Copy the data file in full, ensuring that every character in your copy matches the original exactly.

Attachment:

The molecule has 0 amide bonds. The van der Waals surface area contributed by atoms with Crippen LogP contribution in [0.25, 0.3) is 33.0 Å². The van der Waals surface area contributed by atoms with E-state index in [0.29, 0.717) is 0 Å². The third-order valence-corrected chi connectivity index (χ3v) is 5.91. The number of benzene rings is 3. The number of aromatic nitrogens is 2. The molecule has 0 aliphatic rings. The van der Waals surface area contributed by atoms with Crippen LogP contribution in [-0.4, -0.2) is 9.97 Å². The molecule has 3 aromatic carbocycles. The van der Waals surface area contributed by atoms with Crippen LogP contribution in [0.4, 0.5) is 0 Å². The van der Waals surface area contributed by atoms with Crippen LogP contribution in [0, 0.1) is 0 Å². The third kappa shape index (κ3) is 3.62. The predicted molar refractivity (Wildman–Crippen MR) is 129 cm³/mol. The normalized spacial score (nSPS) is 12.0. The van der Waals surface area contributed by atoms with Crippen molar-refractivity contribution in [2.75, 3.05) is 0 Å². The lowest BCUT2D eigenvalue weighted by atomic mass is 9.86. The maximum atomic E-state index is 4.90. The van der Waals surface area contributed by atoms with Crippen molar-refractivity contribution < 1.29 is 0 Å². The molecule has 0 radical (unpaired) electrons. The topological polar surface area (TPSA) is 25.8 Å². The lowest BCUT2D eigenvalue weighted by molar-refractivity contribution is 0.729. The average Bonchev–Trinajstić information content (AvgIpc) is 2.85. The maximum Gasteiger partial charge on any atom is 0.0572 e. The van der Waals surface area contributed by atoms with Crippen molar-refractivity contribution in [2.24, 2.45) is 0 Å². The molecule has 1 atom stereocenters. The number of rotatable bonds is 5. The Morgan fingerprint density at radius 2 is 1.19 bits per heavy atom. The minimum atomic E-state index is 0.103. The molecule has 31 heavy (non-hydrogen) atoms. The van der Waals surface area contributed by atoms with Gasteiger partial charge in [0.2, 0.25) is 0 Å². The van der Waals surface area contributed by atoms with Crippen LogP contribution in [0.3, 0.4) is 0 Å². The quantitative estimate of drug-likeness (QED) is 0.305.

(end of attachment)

The molecule has 0 amide bonds. The van der Waals surface area contributed by atoms with Crippen LogP contribution in [0.25, 0.3) is 33.0 Å². The van der Waals surface area contributed by atoms with E-state index in [0.29, 0.717) is 0 Å². The third-order valence-corrected chi connectivity index (χ3v) is 5.91. The number of benzene rings is 3. The number of aromatic nitrogens is 2. The molecule has 0 aliphatic rings. The van der Waals surface area contributed by atoms with Crippen LogP contribution in [-0.4, -0.2) is 9.97 Å². The molecule has 3 aromatic carbocycles. The van der Waals surface area contributed by atoms with Crippen LogP contribution in [0.4, 0.5) is 0 Å². The van der Waals surface area contributed by atoms with Crippen LogP contribution in [0, 0.1) is 0 Å². The third kappa shape index (κ3) is 3.62. The predicted molar refractivity (Wildman–Crippen MR) is 129 cm³/mol. The normalized spacial score (nSPS) is 12.0. The van der Waals surface area contributed by atoms with Crippen molar-refractivity contribution in [2.75, 3.05) is 0 Å². The lowest BCUT2D eigenvalue weighted by atomic mass is 9.86. The maximum atomic E-state index is 4.90. The van der Waals surface area contributed by atoms with Crippen molar-refractivity contribution < 1.29 is 0 Å². The molecule has 0 radical (unpaired) electrons. The topological polar surface area (TPSA) is 25.8 Å². The lowest BCUT2D eigenvalue weighted by molar-refractivity contribution is 0.729. The average Bonchev–Trinajstić information content (AvgIpc) is 2.85. The maximum Gasteiger partial charge on any atom is 0.0572 e. The van der Waals surface area contributed by atoms with Crippen molar-refractivity contribution in [2.24, 2.45) is 0 Å². The molecule has 1 atom stereocenters. The number of rotatable bonds is 5. The Morgan fingerprint density at radius 2 is 1.19 bits per heavy atom. The minimum atomic E-state index is 0.103. The molecule has 31 heavy (non-hydrogen) atoms. The van der Waals surface area contributed by atoms with Gasteiger partial charge in [0.2, 0.25) is 0 Å². The van der Waals surface area contributed by atoms with Crippen LogP contribution in [0.3, 0.4) is 0 Å². The quantitative estimate of drug-likeness (QED) is 0.305.